"The Adventures of Tintin" possesses all the technical mastery for which Steven Spielberg is known, but it shockingly lacks the one crucial hallmark of the director's oevre: Heart.
Spielberg started out making arty horror, dabbled in comedy, re-invented to the action-adventure film, and made brilliant sci-fi, before becoming a populist auteur. And through it all, one of the primary ingredients in his work has always been heart, often in suffocating amounts. So how does an adaptation of a comic he has loved for 30 years come out so cold?
What makes this doubly frustrating is that the film represents a massive leap forward in filmmaking, standing as the first motion-capture feature film that doesn’t give you the willies.
Our adventure starts with Tintin coming upon a model ship being sold at a flea market. In quick succession he is approached by two men, each so desperate to own the ship that they tell him to name his price. Stubborn, and possessed of a journalist's curiosity, Tintin sets out to learn what al the fuss is about, an inquiry that puts him on the trail of sunken treasure that went down in the late 1600s.
Thanks to the magic of co-director Peter Jackson and his friends at WETA, "Tintin" looks amazing. The faces are fully articulated, without having that "Polar Express" creepiness about them that has until now made mo-cap so unpleasant. And the colors and lines are beautifully evocative of the original artwork by Tintin's creator, the Belgian artist Herge.
And the film certainly has Herge's pedal-to-the-floor sense of adventure, the kind of which Spielberg created so gloriously in "Raiders of the Lost Ark." Spielberg turns the streets of Morocco into a massive game of Mousetrap, a white-knuckle race with more twists and turns than a telenovela, that amazingly is done in a one continuous "shot." Yes, this is more easily done in the world of animation, but it is nonetheless a staggering bit of imagine and expertise.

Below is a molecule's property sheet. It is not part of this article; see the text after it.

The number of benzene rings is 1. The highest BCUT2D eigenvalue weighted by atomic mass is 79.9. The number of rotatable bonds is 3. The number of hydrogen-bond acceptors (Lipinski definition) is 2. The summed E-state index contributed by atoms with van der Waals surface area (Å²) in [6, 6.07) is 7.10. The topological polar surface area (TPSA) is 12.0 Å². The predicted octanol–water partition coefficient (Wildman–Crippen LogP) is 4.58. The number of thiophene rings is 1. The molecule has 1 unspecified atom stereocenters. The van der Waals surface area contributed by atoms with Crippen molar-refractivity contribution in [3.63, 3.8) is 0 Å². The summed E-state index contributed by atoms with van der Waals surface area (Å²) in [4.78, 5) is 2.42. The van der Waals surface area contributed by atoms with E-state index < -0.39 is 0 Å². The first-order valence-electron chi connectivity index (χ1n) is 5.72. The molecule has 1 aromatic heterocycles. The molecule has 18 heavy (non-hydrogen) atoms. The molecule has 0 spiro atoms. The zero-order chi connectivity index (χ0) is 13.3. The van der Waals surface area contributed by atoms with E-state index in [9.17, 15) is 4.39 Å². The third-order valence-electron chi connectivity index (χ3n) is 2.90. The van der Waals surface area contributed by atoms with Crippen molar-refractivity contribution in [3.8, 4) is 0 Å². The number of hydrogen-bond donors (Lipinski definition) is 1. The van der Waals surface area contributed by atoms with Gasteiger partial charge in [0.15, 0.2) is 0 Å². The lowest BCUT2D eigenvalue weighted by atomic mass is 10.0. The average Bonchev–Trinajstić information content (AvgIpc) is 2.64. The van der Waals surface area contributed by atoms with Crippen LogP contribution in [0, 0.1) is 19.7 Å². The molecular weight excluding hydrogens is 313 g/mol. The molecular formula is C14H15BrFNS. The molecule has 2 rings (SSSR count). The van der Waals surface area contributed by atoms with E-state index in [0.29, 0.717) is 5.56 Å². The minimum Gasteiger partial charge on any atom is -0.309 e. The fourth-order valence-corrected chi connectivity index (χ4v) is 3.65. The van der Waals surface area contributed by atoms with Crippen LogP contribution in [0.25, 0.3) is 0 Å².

And yet… It all feels rather cold. Tintin doesn’t seem to actually care about why the model ship is so valuable, or what it leads to, and his side in the fight is chosen for him when the other guys come at him guns –a-blazing. It feels as though Tintin's chasing down the story just to satisfy his own intellectual curiosity. And because the film tells the story of Tintin's first meeting with Capt. Haddock, the duo lacks the rapport that made them so engaging in the comics. This is a common complaint about so-called "origin stories" that launch movie franchises, but at what point to we stop excepting this as an excuse? People manage to make great one-off films all the time that capture the inter-personal dynamics of folks we've never before met—why do we give special dispensation to tent-poles?
"The Adventures of Tintin" opens everywhere December 21st.